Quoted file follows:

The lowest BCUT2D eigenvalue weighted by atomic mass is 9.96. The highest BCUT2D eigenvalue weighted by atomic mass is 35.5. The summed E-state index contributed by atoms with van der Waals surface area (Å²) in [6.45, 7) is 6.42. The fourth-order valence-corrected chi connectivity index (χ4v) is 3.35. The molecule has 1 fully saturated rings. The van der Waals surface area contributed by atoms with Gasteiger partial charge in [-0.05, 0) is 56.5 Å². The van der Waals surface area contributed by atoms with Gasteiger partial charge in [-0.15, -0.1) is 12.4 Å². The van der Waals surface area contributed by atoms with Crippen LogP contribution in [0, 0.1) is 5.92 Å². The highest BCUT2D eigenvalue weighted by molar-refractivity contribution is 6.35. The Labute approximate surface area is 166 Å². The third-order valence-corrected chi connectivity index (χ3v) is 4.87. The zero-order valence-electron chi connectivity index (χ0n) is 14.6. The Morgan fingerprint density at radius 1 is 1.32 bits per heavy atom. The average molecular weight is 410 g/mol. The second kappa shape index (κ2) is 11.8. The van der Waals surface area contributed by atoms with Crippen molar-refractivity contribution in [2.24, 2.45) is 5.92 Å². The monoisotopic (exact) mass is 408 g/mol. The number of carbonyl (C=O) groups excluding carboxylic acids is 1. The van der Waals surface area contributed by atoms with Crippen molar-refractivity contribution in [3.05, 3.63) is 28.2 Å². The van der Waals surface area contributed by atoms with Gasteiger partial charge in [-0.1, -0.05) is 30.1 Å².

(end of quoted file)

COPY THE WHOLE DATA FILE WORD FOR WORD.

The lowest BCUT2D eigenvalue weighted by atomic mass is 9.96. The highest BCUT2D eigenvalue weighted by atomic mass is 35.5. The summed E-state index contributed by atoms with van der Waals surface area (Å²) in [6.45, 7) is 6.42. The fourth-order valence-corrected chi connectivity index (χ4v) is 3.35. The molecule has 1 fully saturated rings. The van der Waals surface area contributed by atoms with Gasteiger partial charge in [-0.05, 0) is 56.5 Å². The van der Waals surface area contributed by atoms with Gasteiger partial charge in [-0.15, -0.1) is 12.4 Å². The van der Waals surface area contributed by atoms with Crippen LogP contribution in [0, 0.1) is 5.92 Å². The highest BCUT2D eigenvalue weighted by molar-refractivity contribution is 6.35. The Labute approximate surface area is 166 Å². The third-order valence-corrected chi connectivity index (χ3v) is 4.87. The zero-order valence-electron chi connectivity index (χ0n) is 14.6. The Morgan fingerprint density at radius 1 is 1.32 bits per heavy atom. The average molecular weight is 410 g/mol. The second kappa shape index (κ2) is 11.8. The van der Waals surface area contributed by atoms with Crippen molar-refractivity contribution in [2.24, 2.45) is 5.92 Å². The monoisotopic (exact) mass is 408 g/mol. The number of carbonyl (C=O) groups excluding carboxylic acids is 1. The van der Waals surface area contributed by atoms with Crippen molar-refractivity contribution in [3.05, 3.63) is 28.2 Å². The van der Waals surface area contributed by atoms with Gasteiger partial charge in [-0.1, -0.05) is 30.1 Å².